Santubabu is an inconsequential clerk in a government office, and lives with his wife in a small run-down house they rent from the local doctor. At work he is often the butt of ridicule, and when the office peon whispers to him among a roomful of people, even suspicion, though all that the peon said was 'It rained cats and dogs.' One day he is tricked into accompanying the head clerk to the chief officer's bungalow. When a run-away servant's left-behind shirt is found to fit him, he is forced despite protestations into the position of doing errands around the house before going to work at the office. The shirt sits heavy on him, and try as he might to tear it off and destroy it, escape from the invisible wheel of subtle coercion that forces him into unacceptable roles is not easy. One of the most telling scenes in the film is that in which Santubabu is asked by the officer's wife to oversee the work of a gardener. The gardener, a wiry taciturn old man goes about his own work ignoring Santu altogether, silent alike to his remonstrations as well as overtures to friendship. At this point the officer returning home senses Santu's presence in the garden and wants to know who it is, on seeing him he says 'Thik hay' (It's Okay). It is then that Santu probably makes his most vocal protest, muttering to himself, 'Kya thik hai?' The film is indeed about the realisation that society keeps forcing one into incongruous niches and assuming that all is right. For most of the time however, Santu's revolt takes futile, often comic forms. When a shopkeeper gives him kerosene and tells him to keep it a secret, he rides his cycle from door to door for miles shouting to everyone the directions to Guptaji's shop and the fact that he is hoarding a stock of kerosene.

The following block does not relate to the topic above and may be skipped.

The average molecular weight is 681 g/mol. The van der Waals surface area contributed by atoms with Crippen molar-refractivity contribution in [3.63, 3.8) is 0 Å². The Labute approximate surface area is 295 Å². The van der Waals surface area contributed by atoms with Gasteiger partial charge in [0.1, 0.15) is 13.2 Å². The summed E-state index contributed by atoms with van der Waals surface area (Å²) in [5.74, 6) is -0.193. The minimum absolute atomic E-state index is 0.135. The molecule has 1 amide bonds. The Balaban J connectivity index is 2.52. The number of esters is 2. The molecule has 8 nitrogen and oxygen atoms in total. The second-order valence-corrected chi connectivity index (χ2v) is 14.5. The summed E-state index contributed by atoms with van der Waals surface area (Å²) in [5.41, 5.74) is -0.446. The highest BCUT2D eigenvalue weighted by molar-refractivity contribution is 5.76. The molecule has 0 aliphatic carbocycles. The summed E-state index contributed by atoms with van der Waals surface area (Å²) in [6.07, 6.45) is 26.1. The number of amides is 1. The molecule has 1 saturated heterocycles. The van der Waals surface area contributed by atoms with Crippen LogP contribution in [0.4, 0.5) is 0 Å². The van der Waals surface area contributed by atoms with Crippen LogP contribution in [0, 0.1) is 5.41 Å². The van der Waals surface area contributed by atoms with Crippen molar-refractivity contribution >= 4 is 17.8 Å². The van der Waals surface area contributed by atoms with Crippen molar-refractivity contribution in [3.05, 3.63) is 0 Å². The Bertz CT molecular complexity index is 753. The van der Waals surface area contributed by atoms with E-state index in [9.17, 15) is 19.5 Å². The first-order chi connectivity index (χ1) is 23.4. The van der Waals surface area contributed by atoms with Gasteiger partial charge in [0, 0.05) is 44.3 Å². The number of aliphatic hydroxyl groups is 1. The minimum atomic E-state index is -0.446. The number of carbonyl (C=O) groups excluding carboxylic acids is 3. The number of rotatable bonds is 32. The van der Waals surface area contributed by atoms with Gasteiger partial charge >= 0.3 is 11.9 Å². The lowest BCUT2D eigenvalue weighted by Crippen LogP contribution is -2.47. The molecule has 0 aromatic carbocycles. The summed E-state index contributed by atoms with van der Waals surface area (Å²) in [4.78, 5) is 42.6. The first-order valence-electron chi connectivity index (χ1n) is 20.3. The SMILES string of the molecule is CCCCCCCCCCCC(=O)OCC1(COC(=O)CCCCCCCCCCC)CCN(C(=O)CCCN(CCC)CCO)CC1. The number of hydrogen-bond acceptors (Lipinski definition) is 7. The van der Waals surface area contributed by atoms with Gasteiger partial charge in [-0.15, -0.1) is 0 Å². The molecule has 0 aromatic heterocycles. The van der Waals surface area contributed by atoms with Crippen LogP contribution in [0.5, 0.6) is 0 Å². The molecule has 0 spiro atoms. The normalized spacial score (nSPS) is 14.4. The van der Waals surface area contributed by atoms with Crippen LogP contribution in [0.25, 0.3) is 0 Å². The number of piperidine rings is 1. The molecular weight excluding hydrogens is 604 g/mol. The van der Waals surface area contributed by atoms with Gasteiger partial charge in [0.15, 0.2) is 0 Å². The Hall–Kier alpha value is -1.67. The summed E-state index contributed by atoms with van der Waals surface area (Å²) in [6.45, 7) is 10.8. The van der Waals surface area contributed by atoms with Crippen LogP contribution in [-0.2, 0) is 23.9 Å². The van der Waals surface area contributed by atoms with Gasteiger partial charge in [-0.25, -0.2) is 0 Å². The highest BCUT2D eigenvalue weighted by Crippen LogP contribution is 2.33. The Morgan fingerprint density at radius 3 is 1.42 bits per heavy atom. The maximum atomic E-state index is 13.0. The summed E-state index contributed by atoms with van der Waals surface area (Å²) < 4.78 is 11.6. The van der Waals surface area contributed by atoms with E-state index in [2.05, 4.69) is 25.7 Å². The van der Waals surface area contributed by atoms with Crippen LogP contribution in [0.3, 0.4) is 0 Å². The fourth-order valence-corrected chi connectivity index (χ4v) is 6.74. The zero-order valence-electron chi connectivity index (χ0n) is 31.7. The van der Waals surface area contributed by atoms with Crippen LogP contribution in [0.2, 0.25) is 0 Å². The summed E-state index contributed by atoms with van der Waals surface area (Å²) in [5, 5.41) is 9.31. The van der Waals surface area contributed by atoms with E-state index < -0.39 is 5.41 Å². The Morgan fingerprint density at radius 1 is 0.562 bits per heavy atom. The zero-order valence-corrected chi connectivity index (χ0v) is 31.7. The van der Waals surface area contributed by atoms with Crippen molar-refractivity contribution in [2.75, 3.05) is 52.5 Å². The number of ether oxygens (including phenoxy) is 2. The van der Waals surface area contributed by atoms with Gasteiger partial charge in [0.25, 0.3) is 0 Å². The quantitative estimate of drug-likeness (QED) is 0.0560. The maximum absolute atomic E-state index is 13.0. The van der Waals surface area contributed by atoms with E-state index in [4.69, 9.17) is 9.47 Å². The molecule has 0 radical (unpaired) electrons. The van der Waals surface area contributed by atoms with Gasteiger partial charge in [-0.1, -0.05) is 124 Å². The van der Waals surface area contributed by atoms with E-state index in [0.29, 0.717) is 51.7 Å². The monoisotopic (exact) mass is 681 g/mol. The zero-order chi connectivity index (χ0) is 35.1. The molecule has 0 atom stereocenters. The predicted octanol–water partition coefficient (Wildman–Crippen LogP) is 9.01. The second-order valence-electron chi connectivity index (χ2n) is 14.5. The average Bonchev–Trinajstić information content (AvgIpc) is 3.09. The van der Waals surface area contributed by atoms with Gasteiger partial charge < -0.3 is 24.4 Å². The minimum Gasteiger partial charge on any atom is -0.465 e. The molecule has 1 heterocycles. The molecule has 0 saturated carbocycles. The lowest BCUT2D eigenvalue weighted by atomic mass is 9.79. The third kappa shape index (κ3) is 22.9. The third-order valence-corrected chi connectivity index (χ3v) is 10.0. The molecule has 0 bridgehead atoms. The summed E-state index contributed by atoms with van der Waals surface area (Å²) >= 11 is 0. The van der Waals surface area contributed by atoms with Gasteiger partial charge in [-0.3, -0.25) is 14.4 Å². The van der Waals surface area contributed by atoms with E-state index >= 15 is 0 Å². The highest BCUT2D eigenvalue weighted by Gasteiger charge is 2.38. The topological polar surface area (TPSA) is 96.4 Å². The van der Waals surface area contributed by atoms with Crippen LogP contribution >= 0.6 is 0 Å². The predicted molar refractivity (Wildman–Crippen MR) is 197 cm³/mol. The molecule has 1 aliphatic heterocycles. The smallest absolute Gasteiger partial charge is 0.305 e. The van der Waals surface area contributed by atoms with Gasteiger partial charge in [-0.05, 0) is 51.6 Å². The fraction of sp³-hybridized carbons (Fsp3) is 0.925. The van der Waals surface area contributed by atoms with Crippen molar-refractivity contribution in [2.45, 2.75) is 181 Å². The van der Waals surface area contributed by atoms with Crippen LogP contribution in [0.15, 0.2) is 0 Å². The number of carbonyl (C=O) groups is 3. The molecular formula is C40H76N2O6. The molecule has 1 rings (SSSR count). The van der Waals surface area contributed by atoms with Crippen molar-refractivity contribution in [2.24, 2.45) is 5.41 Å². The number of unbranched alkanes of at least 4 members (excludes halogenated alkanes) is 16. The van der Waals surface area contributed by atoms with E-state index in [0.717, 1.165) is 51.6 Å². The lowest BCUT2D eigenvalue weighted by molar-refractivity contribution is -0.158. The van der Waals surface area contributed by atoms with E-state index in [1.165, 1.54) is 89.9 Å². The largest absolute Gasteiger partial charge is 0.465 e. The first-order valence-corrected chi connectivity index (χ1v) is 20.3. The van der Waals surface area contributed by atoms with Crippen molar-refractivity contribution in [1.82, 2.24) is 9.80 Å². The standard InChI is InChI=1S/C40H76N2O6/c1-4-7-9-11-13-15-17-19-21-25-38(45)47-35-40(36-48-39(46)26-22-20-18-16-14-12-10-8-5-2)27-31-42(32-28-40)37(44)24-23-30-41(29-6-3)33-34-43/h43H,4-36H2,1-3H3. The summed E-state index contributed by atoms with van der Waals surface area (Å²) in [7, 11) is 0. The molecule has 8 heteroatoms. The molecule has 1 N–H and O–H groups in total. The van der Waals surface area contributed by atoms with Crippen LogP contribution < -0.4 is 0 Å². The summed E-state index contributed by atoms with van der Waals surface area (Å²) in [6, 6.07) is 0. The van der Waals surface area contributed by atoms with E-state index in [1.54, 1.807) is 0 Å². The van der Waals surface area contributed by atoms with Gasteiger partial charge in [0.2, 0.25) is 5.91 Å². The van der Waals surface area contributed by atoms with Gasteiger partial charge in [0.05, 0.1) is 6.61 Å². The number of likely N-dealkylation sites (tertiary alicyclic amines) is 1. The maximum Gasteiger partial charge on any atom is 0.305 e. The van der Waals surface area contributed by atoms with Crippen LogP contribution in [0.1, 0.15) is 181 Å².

Santu's wife on the other hand, is more in control of herself within the space of her home. She spells out her individuality towards the very beginning when she tells her husband, 'Do not compare me with anyone else.' But even she cannot escape the cycle of exploitation, when she finds herself being called upon oftener and oftener to do the bidding of the doctor's wife on one or the other pretext. The circle perpetuates itself, and when the office peon dies and the son finds himself in his father's shoes, he is called upon to tend to the bicycle which Santubabu will ride to the officer's bungalow.
The film is often funny, like when the head clerk knocks at a bungalow gate, simply because he needs to go in and mount his bicycle from the height of the verandah. It is lyrical, portraying a very tender relationship between husband and wife. Santu and his wife have never gone out together, and Santu is determined to take her out and buy her a blouse. There are so many trivialities that stand in the way---when all else is taken care of it is discovered that they cannot leave the house simply because they do not possess a lock to put on the front door; ultimately they do go out together, no matter what it takes.
In his frustration, once Santu had told his wife that she was indeed so perverse that if he hurt himself, she would hurt herself too, but never say , 'Come let us both live.' At the end, when Santu comes home to find his wife with baby, that is however what he quietly tells her, ' From tomorrow I shall not go the Sahib's bungalow. And you, you will not go to the doctor's house.'
-- Nandini Gupta